Could cats be to blame for road rage? A new study has discovered a potential link between Toxoplasma gondii, a parasite carried by cats, and intermittent explosive disorder (IED) in humans. But don’t give up your cats for adoption just yet.

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According to the CDC, over 60 million people in the United States could have the parasite, which can be passed from cats to humans via cat feces or litter, and may change brain chemistry. Cats aren’t the only carriers of the parasite, however; it’s also present in some undercooked meat.

Related: New Study Shows Parasite Found in Cats May Cause Dementia In Senior Citizens

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Since there are often no symptoms of a toxoplasma gondii infection, most people won’t ever know they have it. Yet the researchers believe that in some cases, the presence of toxoplasma gondii could lead to IED.

IED expresses itself in bursts of anger after relatively mild frustrations, such as another driver getting in the way on the road. The scientists say that nearly 16 million Americans could have IED. They tested 358 American adults, and found that in those with IED, around 22 per cent also had toxoplasma. Out of a control group of people who didn’t have toxoplasma, only 9 per cent had IED.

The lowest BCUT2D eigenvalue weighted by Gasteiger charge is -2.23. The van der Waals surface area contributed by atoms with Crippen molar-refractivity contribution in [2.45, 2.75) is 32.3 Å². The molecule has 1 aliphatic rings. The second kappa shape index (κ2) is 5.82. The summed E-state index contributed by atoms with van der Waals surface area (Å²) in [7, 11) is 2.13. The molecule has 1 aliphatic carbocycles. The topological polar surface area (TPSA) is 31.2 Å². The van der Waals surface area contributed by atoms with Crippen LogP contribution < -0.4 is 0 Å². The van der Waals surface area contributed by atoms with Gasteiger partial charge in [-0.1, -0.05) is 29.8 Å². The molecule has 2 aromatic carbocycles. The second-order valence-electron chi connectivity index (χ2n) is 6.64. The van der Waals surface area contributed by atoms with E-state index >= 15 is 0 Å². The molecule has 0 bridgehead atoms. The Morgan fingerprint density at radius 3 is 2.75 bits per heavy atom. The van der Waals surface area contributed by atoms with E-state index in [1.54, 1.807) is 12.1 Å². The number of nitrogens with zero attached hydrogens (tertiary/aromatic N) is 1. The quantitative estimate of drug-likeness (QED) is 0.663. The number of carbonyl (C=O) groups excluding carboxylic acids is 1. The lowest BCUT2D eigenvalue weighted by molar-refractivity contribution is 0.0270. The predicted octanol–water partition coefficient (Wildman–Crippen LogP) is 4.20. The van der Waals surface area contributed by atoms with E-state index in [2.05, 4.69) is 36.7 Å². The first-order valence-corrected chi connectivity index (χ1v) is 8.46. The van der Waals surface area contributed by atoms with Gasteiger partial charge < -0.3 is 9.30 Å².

The scientists said their findings provided more evidence for a relationship between aggression and toxoplasma gondii, but that we probably don’t need to ditch our furry friends. For now it is still unclear whether the parasite is acting directly on the brain, or if aggressive people are simply more likely to own cats.

One of the authors of the study, Dr. Royce Lee, said “Correlation is not causation, and this is definitely not a sign that people should get rid of their cats. We don’t yet understand the mechanisms involved…Our study signals the need for more research and more evidence in humans.”

According to the Cornell Feline Health Center, humans become infected with toxoplasma at a much higher rate from raw meat and unwashed food than from cat feces.

Via Yahoo! News

Images via Wikimedia Commons (1,2)